How are these mites able to live many months without brood to feed on and as a tool to multiply?  I will tell you. By attaching to adult bees, kind of like ticks do to humans.  Varroa mites attach On the underside of their host, our bees abdomen If you will.  Feeding on fat bodies causing irreversible damage. Mr Van explained a while back that these fat bodies were similar to the functions of a liver in some creatures. This material that they feed on is discarded as white specs. An obvious indication of the mites feeding on organ material.

Varroa cause many problems in bees. Lessens their immune system, making them more susceptible to the effects of pesticides, virus, and bacteria.  So even if brood is taken away from bees, damage is still being done to existing adult bees by varroa as the adult bees are host to adult varroa, Varroa Destructor.
i.e. (Adult bees which are not being replaced because brood has been taken away.) Considering this and added up, will this mean a weaker hive, less honey and more danger for the hive?

It not only means there are no new bees coming in, (brood has been taken away), but existing, infected, already short lived bees are having their very short life, shortened even faster, (sucked away) literally. As Dr Ramsey has stated, adult varroa destructor move from host to host, meaning bee to bee as one bee after another is damaged and depleted. 
 
Even if bees did not have to contend with the many side effects of varroa, Viruses, bacteria, and a weakened immune system. Just the damage done by Varroa alone to the bees fat body membranes would still be too much to put up with in my opinion. 

Added to this already mentioned, let's not forget mites can live months, bees do not, (Unless during winter). So how can mites live for months if the hive is weakened, even to the point of being wiped out? By hitching a free ride by robber bees to new homes (plural), homes loaded with fresh brood and the vicious cycle cranks up full steam again at brand new mite (hotels). Plural

I do not see how the theory of brood break Treatment holds water, (Not much of a benefit), Especially after hearing the detailed video of Dr Samuel Ramsey, the scientist that discovered varroa live on bee fat body membrane, not bee blood.
« Last Edit: September 24, 2020, 12:41:30 pm by Ben Framed »
For this people's heart is waxed gross, and their ears are dull of hearing, and their eyes they have closed; lest at any time they should see with their eyes and hear with their ears, and should understand with their heart, and should be converted, and I should heal them.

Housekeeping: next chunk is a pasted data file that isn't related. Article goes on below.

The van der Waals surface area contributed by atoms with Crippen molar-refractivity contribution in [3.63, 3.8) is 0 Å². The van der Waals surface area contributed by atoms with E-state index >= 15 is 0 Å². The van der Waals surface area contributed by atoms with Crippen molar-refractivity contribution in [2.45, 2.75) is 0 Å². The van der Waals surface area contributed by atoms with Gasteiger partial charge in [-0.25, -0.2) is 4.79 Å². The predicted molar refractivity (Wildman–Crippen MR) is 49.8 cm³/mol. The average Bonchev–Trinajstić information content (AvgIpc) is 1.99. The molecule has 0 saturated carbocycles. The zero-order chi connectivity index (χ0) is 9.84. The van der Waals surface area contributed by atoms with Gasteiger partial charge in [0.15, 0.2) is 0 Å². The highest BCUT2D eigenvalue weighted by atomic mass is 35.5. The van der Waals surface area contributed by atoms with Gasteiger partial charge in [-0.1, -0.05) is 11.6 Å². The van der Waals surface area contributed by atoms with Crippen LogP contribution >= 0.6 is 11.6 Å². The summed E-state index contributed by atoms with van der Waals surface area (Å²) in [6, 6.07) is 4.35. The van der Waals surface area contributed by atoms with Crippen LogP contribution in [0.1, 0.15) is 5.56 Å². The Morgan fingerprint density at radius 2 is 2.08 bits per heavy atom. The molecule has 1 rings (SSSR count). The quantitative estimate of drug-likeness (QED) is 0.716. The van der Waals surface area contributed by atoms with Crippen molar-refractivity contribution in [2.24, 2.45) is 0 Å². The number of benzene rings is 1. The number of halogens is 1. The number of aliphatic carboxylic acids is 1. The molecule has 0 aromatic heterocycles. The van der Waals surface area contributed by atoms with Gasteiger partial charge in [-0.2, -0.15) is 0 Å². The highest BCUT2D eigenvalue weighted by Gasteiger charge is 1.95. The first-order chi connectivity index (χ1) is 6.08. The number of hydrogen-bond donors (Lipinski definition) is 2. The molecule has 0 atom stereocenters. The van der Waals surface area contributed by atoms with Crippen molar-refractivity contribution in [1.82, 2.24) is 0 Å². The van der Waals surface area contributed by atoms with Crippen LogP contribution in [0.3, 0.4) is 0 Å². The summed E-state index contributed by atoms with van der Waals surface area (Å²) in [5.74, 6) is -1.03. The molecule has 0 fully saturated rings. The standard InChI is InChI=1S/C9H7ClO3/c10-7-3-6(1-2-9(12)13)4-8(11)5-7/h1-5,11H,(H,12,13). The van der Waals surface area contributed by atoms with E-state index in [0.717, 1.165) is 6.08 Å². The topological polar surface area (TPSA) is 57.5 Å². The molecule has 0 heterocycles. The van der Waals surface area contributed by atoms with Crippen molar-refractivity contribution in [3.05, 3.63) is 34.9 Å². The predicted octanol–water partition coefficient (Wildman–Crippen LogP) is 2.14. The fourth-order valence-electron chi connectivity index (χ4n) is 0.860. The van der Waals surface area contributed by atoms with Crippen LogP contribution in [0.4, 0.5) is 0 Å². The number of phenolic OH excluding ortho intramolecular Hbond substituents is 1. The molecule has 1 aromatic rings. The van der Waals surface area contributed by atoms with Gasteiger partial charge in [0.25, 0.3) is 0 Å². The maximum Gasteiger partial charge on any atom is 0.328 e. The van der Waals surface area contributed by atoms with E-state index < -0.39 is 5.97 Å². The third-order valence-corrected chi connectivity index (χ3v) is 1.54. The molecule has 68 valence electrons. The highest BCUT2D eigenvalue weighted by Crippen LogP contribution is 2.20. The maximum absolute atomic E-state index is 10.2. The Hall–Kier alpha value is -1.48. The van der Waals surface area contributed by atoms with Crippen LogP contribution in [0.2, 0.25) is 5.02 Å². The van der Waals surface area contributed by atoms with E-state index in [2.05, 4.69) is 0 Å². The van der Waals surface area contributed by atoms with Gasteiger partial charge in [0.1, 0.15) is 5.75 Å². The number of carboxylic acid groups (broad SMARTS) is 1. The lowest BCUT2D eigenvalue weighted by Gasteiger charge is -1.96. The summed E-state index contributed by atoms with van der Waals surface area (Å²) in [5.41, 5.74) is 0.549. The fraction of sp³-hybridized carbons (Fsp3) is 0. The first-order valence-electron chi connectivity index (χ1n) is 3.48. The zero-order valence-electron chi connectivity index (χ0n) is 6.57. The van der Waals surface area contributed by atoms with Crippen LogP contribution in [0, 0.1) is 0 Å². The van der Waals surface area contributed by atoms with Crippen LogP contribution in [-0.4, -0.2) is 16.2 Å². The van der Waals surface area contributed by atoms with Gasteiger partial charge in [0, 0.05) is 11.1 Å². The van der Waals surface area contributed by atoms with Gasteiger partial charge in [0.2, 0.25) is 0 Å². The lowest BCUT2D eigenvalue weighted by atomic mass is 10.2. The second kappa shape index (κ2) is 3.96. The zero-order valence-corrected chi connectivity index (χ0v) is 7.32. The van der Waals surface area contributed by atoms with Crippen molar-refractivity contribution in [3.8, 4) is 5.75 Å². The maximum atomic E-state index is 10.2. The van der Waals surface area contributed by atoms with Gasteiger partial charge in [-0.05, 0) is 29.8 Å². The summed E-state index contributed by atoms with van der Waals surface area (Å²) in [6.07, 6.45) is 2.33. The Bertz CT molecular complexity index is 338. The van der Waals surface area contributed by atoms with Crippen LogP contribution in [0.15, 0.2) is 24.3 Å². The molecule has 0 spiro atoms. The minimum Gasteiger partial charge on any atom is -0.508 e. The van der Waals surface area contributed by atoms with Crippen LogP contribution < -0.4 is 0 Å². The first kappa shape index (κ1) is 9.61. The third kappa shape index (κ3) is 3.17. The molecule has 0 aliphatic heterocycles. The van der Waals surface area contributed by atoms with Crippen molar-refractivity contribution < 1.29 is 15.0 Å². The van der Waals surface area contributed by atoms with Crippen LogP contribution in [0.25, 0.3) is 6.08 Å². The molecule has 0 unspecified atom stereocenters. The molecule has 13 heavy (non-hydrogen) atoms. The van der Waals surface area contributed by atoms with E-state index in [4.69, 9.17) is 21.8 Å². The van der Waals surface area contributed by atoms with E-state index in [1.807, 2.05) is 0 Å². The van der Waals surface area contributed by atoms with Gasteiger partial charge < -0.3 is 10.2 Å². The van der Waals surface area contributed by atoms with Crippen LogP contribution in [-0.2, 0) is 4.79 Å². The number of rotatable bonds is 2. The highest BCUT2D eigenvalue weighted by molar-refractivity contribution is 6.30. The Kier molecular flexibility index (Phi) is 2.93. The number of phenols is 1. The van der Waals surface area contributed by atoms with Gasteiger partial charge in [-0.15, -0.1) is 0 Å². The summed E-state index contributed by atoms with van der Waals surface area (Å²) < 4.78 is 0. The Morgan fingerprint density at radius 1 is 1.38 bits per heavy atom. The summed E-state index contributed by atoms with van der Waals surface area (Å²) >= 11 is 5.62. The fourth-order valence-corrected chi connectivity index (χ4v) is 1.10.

Offline The15thMember

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Re: Varroa control via capped brood removal during a dearth.
« Reply #36 on: September 24, 2020, 01:12:26 pm »
I am adding my opinion. I fully respect and sympathize with the idea of chemical free. There we are in total agreement! When discussing brood break, there are things that I recognize which must or should, be considered. I will express some of these considerations, concerns, and thoughts here, now. Hopefully you can quench these concerns. As I said, I would love to be chemical free also, even though the chemicals that I use are organic.

Wikipedia
>Consequently, female mites living when brood is present in the colony have an average life expectancy of 27 days, yet in the absence of brood, they may live for many months.  <

If that is true, will the mites not return straight bank to the business of breeding and reproducing just as soon as the queen is reintroduced and larva is once again present?

How are these mites able to live many months without brood to feed on and as a tool to multiply?  I will tell you. By attaching to adult bees, kind of like ticks do to humans.  Varroa mites attach On the underside of their host, our bees abdomen If you will.  Feeding on fat bodies causing irreversible damage. Mr Van explained a while back that these fat bodies were similar to the functions of a liver in some creatures. This material that they feed on is discarded as white specs. An obvious indication of the mites feeding on organ material.

Varroa cause many problems in bees. Lessens their immune system, making them more susceptible to the effects of pesticides, virus, and bacteria.  So even if brood is taken away from bees, damage is still being done to existing adult bees by varroa as the adult bees are host to adult varroa, Varroa Destructor.
i.e. (Adult bees which are not being replaced because brood has been taken away.) Considering this and added up, will this mean a weaker hive, less honey and more danger for the hive?

It not only means there are no new bees coming in, (brood has been taken away), but existing, infected, already short lived bees are having their very short life, shortened even faster, (sucked away) literally. As Dr Ramsey has stated, adult varroa destructor move from host to host, meaning bee to bee as one bee after another is damaged and depleted. 
 
Even if bees did not have to contend with the many side effects of varroa, Viruses, bacteria, and a weakened immune system. Just the damage done by Varroa alone to the bees fat body membranes would still be too much to put up with in my opinion. 

Added to this already mentioned, let's not forget mites can live months, bees do not, (Unless during winter). So how can mites live for months if the hive is weakened, even to the point of being wiped out? By hitching a free ride by robber bees to new homes (plural), homes loaded with fresh brood and the vicious cycle cranks up full steam again at brand new mite (hotels). Plural